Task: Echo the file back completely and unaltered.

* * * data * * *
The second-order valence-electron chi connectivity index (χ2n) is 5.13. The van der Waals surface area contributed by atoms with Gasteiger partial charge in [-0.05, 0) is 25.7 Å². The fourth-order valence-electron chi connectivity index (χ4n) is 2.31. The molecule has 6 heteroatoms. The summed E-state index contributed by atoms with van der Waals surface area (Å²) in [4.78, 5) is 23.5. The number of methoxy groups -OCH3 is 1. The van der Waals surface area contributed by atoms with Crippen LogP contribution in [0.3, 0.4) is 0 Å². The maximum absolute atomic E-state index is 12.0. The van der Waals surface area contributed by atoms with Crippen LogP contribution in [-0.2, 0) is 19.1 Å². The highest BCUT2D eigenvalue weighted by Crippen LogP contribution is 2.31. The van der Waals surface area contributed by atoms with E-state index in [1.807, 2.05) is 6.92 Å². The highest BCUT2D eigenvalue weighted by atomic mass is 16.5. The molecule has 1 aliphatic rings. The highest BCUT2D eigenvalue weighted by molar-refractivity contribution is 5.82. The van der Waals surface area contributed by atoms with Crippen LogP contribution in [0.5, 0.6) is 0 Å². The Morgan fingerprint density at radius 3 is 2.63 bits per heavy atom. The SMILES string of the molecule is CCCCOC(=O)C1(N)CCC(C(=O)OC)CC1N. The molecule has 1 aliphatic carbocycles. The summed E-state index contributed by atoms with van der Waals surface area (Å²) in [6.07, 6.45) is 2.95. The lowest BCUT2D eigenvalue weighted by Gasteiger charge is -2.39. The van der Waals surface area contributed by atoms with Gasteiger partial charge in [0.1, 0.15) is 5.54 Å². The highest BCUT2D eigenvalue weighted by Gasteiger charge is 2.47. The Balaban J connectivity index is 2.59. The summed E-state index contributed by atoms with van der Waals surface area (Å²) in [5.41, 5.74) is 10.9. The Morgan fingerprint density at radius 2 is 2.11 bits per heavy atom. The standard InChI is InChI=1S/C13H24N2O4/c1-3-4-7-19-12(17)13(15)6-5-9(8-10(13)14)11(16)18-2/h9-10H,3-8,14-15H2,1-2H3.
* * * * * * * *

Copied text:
The second-order valence-electron chi connectivity index (χ2n) is 5.13. The van der Waals surface area contributed by atoms with Gasteiger partial charge in [-0.05, 0) is 25.7 Å². The fourth-order valence-electron chi connectivity index (χ4n) is 2.31. The molecule has 6 heteroatoms. The summed E-state index contributed by atoms with van der Waals surface area (Å²) in [4.78, 5) is 23.5. The number of methoxy groups -OCH3 is 1. The van der Waals surface area contributed by atoms with Crippen LogP contribution in [0.3, 0.4) is 0 Å². The maximum absolute atomic E-state index is 12.0. The van der Waals surface area contributed by atoms with Crippen LogP contribution in [-0.2, 0) is 19.1 Å². The highest BCUT2D eigenvalue weighted by Crippen LogP contribution is 2.31. The van der Waals surface area contributed by atoms with E-state index in [1.807, 2.05) is 6.92 Å². The highest BCUT2D eigenvalue weighted by atomic mass is 16.5. The molecule has 1 aliphatic rings. The highest BCUT2D eigenvalue weighted by molar-refractivity contribution is 5.82. The van der Waals surface area contributed by atoms with Crippen LogP contribution in [0.5, 0.6) is 0 Å². The Morgan fingerprint density at radius 3 is 2.63 bits per heavy atom. The SMILES string of the molecule is CCCCOC(=O)C1(N)CCC(C(=O)OC)CC1N. The molecule has 1 aliphatic carbocycles. The summed E-state index contributed by atoms with van der Waals surface area (Å²) in [6.07, 6.45) is 2.95. The lowest BCUT2D eigenvalue weighted by Gasteiger charge is -2.39. The van der Waals surface area contributed by atoms with Gasteiger partial charge in [0.1, 0.15) is 5.54 Å². The highest BCUT2D eigenvalue weighted by Gasteiger charge is 2.47. The Balaban J connectivity index is 2.59. The summed E-state index contributed by atoms with van der Waals surface area (Å²) in [5.41, 5.74) is 10.9. The Morgan fingerprint density at radius 2 is 2.11 bits per heavy atom. The standard InChI is InChI=1S/C13H24N2O4/c1-3-4-7-19-12(17)13(15)6-5-9(8-10(13)14)11(16)18-2/h9-10H,3-8,14-15H2,1-2H3.